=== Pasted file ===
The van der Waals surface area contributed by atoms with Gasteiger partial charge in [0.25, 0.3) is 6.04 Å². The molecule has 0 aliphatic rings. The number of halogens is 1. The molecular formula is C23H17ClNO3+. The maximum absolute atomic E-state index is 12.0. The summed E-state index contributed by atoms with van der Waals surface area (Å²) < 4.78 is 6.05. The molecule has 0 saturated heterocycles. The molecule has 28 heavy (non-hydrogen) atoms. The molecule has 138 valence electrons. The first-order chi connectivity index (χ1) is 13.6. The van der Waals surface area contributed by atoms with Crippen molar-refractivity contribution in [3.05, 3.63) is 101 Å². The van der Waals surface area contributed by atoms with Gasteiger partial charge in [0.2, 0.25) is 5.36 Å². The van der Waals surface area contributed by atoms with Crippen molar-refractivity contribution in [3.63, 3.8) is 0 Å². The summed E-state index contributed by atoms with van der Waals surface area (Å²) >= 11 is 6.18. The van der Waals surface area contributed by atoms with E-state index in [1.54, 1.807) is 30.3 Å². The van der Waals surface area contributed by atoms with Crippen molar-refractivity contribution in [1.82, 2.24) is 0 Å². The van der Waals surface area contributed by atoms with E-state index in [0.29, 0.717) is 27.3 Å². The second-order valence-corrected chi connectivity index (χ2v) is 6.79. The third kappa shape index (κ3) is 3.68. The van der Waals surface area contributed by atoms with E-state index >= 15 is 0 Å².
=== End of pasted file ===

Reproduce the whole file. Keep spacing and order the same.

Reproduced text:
The van der Waals surface area contributed by atoms with Gasteiger partial charge in [0.25, 0.3) is 6.04 Å². The molecule has 0 aliphatic rings. The number of halogens is 1. The molecular formula is C23H17ClNO3+. The maximum absolute atomic E-state index is 12.0. The summed E-state index contributed by atoms with van der Waals surface area (Å²) < 4.78 is 6.05. The molecule has 0 saturated heterocycles. The molecule has 28 heavy (non-hydrogen) atoms. The molecule has 138 valence electrons. The first-order chi connectivity index (χ1) is 13.6. The van der Waals surface area contributed by atoms with Crippen molar-refractivity contribution in [3.05, 3.63) is 101 Å². The van der Waals surface area contributed by atoms with Gasteiger partial charge in [0.2, 0.25) is 5.36 Å². The van der Waals surface area contributed by atoms with Crippen molar-refractivity contribution in [3.63, 3.8) is 0 Å². The summed E-state index contributed by atoms with van der Waals surface area (Å²) >= 11 is 6.18. The van der Waals surface area contributed by atoms with E-state index in [1.54, 1.807) is 30.3 Å². The van der Waals surface area contributed by atoms with Crippen molar-refractivity contribution in [1.82, 2.24) is 0 Å². The van der Waals surface area contributed by atoms with E-state index in [0.29, 0.717) is 27.3 Å². The second-order valence-corrected chi connectivity index (χ2v) is 6.79. The third kappa shape index (κ3) is 3.68. The van der Waals surface area contributed by atoms with E-state index >= 15 is 0 Å².